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# Precalculus - The Unit Circles

## Introduction

• A Unit Circle is a type of circle whose center is at and whose radius length is equal to unit.
• This circle is modeled by the equation ${x}^{2}+{y}^{2}=1$. This equation is derived using the distance formula. • The circumference of the unit circle is equal to $2\mathrm{\pi }$ units or approximately equal to units.
• To inspect whether a point  is on the unit circle, we check the coordinates if they satisfy the equation ${x}^{2}+{y}^{2}=1$.
• The standard arc on the circle starts at the point  and travels counterclockwise if it is positive and clockwise if it is negative.
• Since the circumference of the unit circle is $2\mathrm{\pi }$, then the arc lengths are rational multiples of $2\mathrm{\pi }$
• Consider the unit circle being divided by the coordinate axes into four congruent arcs. • As point X moves from point A counterclockwise and terminates at point B, the length of arc $AB$ is $\frac{1}{4}$ of $2\mathrm{\pi }$ or $\frac{\mathrm{\pi }}{2}$.
• The length of arc $ABC$ is one-half of the circumference, which is $\mathrm{\pi }$.
• The length of arc $ACD$ is $\frac{3}{4}$ of the circumference, which is $\frac{3\mathrm{\pi }}{2}$.
• If we consider $\theta$ as the length of the arc, then we have the following:
•
• $X\left(\theta \right)=X\left(\mathrm{\pi }\right)=\left(-1,0\right)$
•

## Properties of the Unit Circle and the Special Angles • As shown in the figure, each point on the unit circle satisfies the equation ${x}^{2}+{y}^{2}=1$.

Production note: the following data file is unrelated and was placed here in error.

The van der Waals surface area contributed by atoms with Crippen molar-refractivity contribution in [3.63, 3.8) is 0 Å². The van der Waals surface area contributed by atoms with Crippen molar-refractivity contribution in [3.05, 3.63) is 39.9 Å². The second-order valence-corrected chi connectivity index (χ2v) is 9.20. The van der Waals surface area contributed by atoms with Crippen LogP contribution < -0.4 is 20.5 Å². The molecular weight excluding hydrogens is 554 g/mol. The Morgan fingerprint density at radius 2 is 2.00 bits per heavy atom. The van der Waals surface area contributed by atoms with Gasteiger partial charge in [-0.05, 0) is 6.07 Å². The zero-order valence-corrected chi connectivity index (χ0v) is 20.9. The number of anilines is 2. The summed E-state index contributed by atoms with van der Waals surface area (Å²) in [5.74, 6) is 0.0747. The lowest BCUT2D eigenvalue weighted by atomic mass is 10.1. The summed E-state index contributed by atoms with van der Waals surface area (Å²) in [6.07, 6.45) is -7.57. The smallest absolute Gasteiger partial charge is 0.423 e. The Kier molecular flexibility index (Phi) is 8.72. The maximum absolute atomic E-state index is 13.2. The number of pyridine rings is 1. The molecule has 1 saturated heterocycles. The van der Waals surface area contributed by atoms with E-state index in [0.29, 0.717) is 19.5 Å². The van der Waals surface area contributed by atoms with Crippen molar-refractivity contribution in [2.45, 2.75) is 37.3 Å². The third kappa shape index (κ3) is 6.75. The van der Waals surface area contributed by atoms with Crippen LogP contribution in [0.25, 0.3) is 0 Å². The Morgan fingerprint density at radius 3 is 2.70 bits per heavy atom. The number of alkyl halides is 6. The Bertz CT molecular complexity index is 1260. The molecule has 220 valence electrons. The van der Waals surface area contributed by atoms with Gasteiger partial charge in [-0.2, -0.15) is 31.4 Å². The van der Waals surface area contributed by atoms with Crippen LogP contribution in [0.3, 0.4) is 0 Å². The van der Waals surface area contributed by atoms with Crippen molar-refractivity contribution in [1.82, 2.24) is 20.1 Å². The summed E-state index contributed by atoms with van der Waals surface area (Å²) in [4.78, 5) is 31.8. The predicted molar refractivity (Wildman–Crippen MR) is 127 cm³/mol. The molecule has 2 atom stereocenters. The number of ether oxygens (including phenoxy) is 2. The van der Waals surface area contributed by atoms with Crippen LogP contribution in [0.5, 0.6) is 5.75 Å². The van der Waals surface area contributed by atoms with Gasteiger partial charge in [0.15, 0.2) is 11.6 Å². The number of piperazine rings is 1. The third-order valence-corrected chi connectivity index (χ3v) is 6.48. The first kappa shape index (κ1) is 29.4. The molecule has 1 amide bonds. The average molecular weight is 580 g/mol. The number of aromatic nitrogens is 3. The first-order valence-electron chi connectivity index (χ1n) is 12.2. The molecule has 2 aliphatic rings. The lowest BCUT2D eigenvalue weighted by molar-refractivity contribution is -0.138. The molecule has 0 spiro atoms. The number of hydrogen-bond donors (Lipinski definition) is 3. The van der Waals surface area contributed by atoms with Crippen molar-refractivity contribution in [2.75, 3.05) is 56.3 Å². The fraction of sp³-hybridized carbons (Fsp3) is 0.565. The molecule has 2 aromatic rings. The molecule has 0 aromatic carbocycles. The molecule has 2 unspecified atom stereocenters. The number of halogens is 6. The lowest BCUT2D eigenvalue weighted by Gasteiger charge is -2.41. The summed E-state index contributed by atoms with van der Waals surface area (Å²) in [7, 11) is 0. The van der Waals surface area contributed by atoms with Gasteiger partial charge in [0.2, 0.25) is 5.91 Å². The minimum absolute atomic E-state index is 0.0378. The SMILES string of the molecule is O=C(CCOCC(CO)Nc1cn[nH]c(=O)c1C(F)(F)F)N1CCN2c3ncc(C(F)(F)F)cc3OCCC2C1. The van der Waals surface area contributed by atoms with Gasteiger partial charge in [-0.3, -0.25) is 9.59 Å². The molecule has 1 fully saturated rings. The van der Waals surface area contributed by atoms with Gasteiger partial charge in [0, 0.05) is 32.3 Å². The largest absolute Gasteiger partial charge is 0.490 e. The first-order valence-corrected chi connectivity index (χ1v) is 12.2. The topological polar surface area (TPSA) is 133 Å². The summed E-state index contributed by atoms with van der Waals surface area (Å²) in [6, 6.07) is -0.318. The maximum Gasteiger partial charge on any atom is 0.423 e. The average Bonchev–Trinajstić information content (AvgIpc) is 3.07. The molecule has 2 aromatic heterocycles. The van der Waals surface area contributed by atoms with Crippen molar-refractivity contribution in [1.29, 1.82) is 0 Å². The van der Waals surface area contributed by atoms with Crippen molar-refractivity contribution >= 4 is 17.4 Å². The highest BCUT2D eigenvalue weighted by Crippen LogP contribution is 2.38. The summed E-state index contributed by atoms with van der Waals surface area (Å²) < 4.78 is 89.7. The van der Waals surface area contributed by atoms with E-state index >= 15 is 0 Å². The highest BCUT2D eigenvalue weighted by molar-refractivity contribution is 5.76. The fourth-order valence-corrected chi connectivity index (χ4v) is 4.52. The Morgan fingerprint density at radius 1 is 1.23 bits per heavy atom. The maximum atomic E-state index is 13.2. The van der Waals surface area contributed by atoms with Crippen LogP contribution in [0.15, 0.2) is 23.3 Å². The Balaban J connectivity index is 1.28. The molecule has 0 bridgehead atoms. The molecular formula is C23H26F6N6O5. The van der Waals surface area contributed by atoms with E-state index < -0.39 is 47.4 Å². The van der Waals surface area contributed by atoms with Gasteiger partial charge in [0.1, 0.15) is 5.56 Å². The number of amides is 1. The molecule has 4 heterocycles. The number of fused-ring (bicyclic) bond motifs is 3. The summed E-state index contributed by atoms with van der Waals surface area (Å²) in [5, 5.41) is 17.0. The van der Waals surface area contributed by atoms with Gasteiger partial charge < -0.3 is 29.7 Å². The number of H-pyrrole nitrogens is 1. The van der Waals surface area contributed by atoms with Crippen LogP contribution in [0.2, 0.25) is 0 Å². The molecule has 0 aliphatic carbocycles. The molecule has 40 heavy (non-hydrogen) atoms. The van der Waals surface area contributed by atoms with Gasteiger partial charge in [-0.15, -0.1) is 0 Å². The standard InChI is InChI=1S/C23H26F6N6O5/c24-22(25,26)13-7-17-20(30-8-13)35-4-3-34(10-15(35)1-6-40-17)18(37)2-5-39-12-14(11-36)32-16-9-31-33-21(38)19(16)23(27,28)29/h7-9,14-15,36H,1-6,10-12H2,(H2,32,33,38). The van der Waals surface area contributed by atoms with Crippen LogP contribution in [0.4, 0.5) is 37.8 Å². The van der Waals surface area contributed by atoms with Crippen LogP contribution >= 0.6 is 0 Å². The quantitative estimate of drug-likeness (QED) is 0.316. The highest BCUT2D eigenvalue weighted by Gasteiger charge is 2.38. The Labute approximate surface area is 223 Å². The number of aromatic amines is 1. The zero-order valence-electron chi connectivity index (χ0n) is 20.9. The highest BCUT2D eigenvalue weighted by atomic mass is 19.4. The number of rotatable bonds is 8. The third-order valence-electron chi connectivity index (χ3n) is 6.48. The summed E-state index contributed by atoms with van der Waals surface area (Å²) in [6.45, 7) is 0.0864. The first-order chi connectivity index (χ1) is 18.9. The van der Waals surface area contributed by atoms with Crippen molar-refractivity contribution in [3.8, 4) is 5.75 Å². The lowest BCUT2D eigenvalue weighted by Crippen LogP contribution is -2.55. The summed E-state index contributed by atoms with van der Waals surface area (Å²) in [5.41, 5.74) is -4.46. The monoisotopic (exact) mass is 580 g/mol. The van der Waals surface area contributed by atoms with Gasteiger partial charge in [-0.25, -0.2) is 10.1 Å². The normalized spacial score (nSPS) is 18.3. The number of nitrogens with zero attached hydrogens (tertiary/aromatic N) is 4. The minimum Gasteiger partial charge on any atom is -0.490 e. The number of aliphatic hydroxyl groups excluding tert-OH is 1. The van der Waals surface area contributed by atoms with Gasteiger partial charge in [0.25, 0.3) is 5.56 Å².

• Each point on the circle has coordinates corresponding to a special angle or multiple of special angles, such as and $90°$.
• Study the tables below. • The domain of the unit circle ${x}^{2}+{y}^{2}=1$ is $\left\{x|x\in \mathrm{ℝ},-1\le x\le 1\right\}$. The range is $\left\{y|y\in \mathrm{ℝ},-1\le y\le 1\right\}$.
• Every real number (arc length) is associated uniquely with the central angle $\theta$ that subtends the standard arc on the unit circle.
• The relationship $P\left(\theta +2k\pi \right)=P\left(\theta \right)$, for any integer $k$ is called the Periodic Theorem. Typical points on the unit circle range from $0°$ to $360°$. Once the angle of the circular function exceeds $360°$, then this multiple of $360°$ has to be subtracted from the given angle. The difference is then equivalent to one common value between $0°$ to $360°$.

## Trigonometric Functions and the Unit Circle

• Let us consider a real number $\theta$ and let  be a point on the unit circle corresponding to the angle $\theta$.
• For each arc length on the unit circle, with the starting point  and terminal point , the values of and are real numbers, then we have $\mathrm{cos}\left(\theta \right)=x$ and $\mathrm{sin}\left(\theta \right)=y$.
• Study the figure below. • Point $P\left(x,y\right)$ is equal to $P\left(\mathrm{cos}\left(\theta \right),\mathrm{sin}\left(\theta \right)\right)$. This indicates that $\mathrm{sin}\left(\theta \right)=y$ and $\mathrm{cos}\left(\theta \right)=x$. This is based on $\mathrm{sin}\left(\theta \right)=\frac{y}{r}=\frac{y}{1}=y$ and $\mathrm{cos}\left(\theta \right)=\frac{x}{r}=\frac{x}{1}=x$
• Using the y and x coordinates, we can define the other trigonometric functions of $\theta$.